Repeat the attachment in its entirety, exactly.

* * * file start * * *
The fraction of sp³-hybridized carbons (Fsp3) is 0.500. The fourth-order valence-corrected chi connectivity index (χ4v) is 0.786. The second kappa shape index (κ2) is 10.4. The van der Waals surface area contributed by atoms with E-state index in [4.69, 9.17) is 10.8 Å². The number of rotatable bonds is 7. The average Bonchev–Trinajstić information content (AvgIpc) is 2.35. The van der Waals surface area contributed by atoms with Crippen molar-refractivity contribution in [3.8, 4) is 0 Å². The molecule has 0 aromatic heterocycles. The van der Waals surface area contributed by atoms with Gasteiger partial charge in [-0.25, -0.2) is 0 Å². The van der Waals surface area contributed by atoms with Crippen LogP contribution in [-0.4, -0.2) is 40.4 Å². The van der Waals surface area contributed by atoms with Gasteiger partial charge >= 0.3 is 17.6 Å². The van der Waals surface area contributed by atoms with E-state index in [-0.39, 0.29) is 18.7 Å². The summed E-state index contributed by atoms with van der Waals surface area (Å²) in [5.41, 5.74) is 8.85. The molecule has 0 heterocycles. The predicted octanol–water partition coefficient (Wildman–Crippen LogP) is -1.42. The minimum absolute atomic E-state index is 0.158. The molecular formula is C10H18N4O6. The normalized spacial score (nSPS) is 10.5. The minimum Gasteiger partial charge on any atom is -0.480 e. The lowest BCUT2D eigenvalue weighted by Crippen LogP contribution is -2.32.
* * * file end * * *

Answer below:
The fraction of sp³-hybridized carbons (Fsp3) is 0.500. The fourth-order valence-corrected chi connectivity index (χ4v) is 0.786. The second kappa shape index (κ2) is 10.4. The van der Waals surface area contributed by atoms with E-state index in [4.69, 9.17) is 10.8 Å². The number of rotatable bonds is 7. The average Bonchev–Trinajstić information content (AvgIpc) is 2.35. The van der Waals surface area contributed by atoms with Crippen molar-refractivity contribution in [3.8, 4) is 0 Å². The molecule has 0 aromatic heterocycles. The van der Waals surface area contributed by atoms with Gasteiger partial charge in [-0.25, -0.2) is 0 Å². The van der Waals surface area contributed by atoms with Crippen LogP contribution in [-0.4, -0.2) is 40.4 Å². The van der Waals surface area contributed by atoms with Gasteiger partial charge >= 0.3 is 17.6 Å². The van der Waals surface area contributed by atoms with E-state index in [-0.39, 0.29) is 18.7 Å². The summed E-state index contributed by atoms with van der Waals surface area (Å²) in [5.41, 5.74) is 8.85. The molecule has 0 heterocycles. The predicted octanol–water partition coefficient (Wildman–Crippen LogP) is -1.42. The minimum absolute atomic E-state index is 0.158. The molecular formula is C10H18N4O6. The normalized spacial score (nSPS) is 10.5. The minimum Gasteiger partial charge on any atom is -0.480 e. The lowest BCUT2D eigenvalue weighted by Crippen LogP contribution is -2.32.